Two new blogs now enrich the blogosphere (warning: personal bias forthcoming)
To mark the start of his PhD, Dan is now blogging at coveredinbees.org about the science of self-organisation/’spontaneous order’ and how it affects political philosophy, and about markets and freedom. And about the war on terror and the state of the world. Read his introductory post to see where he’s coming from.
Sarah Eldridge, is now blogging as part of her work with ICAR (The Information Centre about Asylum and Refugees in the UK). ICAR “is an independent information and research organisation’ based at City University which aims ‘to increase public understanding of asylum issues in the UK, and inform policy and practice through applied research and policy evaluation.’ The blog comments on how asylum issues are handled in the media.
[local news warning]
The conspiracy of planners and property developers to turn the whole world into yuppie flats for contemporary urban living ™ reaches the Sheffield General Cemetery – they want to convert the anglican chapel, fencing off the top entrance to the cemetery and enclosing the surrounding land in the process.
Petition here: http://www.ipetitions.com/petition/saveourchapel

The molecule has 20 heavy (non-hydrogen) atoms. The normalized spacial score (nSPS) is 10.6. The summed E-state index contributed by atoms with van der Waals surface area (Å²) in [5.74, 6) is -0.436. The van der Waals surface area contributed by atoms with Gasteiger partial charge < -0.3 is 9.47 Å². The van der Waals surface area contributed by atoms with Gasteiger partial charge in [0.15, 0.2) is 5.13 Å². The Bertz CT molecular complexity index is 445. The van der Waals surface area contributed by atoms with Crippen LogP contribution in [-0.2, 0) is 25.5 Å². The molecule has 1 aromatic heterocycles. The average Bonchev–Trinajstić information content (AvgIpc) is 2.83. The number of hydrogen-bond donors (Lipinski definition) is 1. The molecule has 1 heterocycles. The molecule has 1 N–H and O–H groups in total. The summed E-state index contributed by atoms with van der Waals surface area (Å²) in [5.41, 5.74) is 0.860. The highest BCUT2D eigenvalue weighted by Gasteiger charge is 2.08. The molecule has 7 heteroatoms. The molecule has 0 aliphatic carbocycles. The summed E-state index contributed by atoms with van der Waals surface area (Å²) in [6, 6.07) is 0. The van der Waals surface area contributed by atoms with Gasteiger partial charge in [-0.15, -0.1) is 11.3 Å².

Look out for a benefit gig in the cemetery grounds on the 9th of July….
My wikipedia contail (after Matt Webb) – those autocomplete options when I type “en.wikipedia.org/wiki/” into my browser
In the 1970s Philip Knightly and the Sunday Times Insight team were pursuing the story of how thalidomide, which caused severe birth defects, was marketed as morning-sickness pill.
…the Sunday Times advertising manager, Donald Barrett had warned [Sunday Times editor] Harold Evans that Distillers [who had marketed thalidomide in the UK] was the paper’s single largest advertiser, spending £600,000 a year. Then he added, ‘I know that won’t stop you and it shouldn’t.’ Immediately the Sunday Times began its campaign, Distillers cancelled all its advertising….
Quoted from A Hack’s Progress by Philip Knightley, excerpted in Tell me no lies: Investigative Journalism and its triumphs, edited by John Pilger.